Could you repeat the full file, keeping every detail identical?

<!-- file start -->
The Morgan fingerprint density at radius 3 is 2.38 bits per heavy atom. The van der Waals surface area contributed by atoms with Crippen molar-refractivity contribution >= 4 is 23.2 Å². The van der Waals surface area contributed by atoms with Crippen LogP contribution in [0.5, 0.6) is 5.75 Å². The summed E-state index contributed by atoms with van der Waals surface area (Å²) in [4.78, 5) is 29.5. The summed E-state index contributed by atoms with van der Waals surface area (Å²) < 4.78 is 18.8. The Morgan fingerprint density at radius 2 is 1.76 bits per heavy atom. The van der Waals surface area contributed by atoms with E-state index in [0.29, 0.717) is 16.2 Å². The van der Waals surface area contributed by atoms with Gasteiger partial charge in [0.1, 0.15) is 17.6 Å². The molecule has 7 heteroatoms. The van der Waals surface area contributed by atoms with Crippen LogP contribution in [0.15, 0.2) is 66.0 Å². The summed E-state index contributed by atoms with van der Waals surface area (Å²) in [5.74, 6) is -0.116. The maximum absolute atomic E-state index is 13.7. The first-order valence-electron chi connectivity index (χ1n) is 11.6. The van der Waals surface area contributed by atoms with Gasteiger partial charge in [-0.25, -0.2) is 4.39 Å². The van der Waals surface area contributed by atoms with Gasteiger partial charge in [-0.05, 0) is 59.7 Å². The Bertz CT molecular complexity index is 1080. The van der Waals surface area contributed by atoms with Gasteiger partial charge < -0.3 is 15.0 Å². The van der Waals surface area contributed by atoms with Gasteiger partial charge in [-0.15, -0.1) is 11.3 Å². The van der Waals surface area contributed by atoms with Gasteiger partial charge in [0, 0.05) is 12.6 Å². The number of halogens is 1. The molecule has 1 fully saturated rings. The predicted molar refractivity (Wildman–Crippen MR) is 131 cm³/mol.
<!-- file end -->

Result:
The Morgan fingerprint density at radius 3 is 2.38 bits per heavy atom. The van der Waals surface area contributed by atoms with Crippen molar-refractivity contribution >= 4 is 23.2 Å². The van der Waals surface area contributed by atoms with Crippen LogP contribution in [0.5, 0.6) is 5.75 Å². The summed E-state index contributed by atoms with van der Waals surface area (Å²) in [4.78, 5) is 29.5. The summed E-state index contributed by atoms with van der Waals surface area (Å²) < 4.78 is 18.8. The Morgan fingerprint density at radius 2 is 1.76 bits per heavy atom. The van der Waals surface area contributed by atoms with E-state index in [0.29, 0.717) is 16.2 Å². The van der Waals surface area contributed by atoms with Gasteiger partial charge in [0.1, 0.15) is 17.6 Å². The molecule has 7 heteroatoms. The van der Waals surface area contributed by atoms with Crippen LogP contribution in [0.15, 0.2) is 66.0 Å². The summed E-state index contributed by atoms with van der Waals surface area (Å²) in [5.74, 6) is -0.116. The maximum absolute atomic E-state index is 13.7. The first-order valence-electron chi connectivity index (χ1n) is 11.6. The van der Waals surface area contributed by atoms with Gasteiger partial charge in [-0.25, -0.2) is 4.39 Å². The van der Waals surface area contributed by atoms with Gasteiger partial charge in [-0.05, 0) is 59.7 Å². The Bertz CT molecular complexity index is 1080. The van der Waals surface area contributed by atoms with Gasteiger partial charge < -0.3 is 15.0 Å². The van der Waals surface area contributed by atoms with Gasteiger partial charge in [-0.15, -0.1) is 11.3 Å². The van der Waals surface area contributed by atoms with Gasteiger partial charge in [0, 0.05) is 12.6 Å². The number of halogens is 1. The molecule has 1 fully saturated rings. The predicted molar refractivity (Wildman–Crippen MR) is 131 cm³/mol.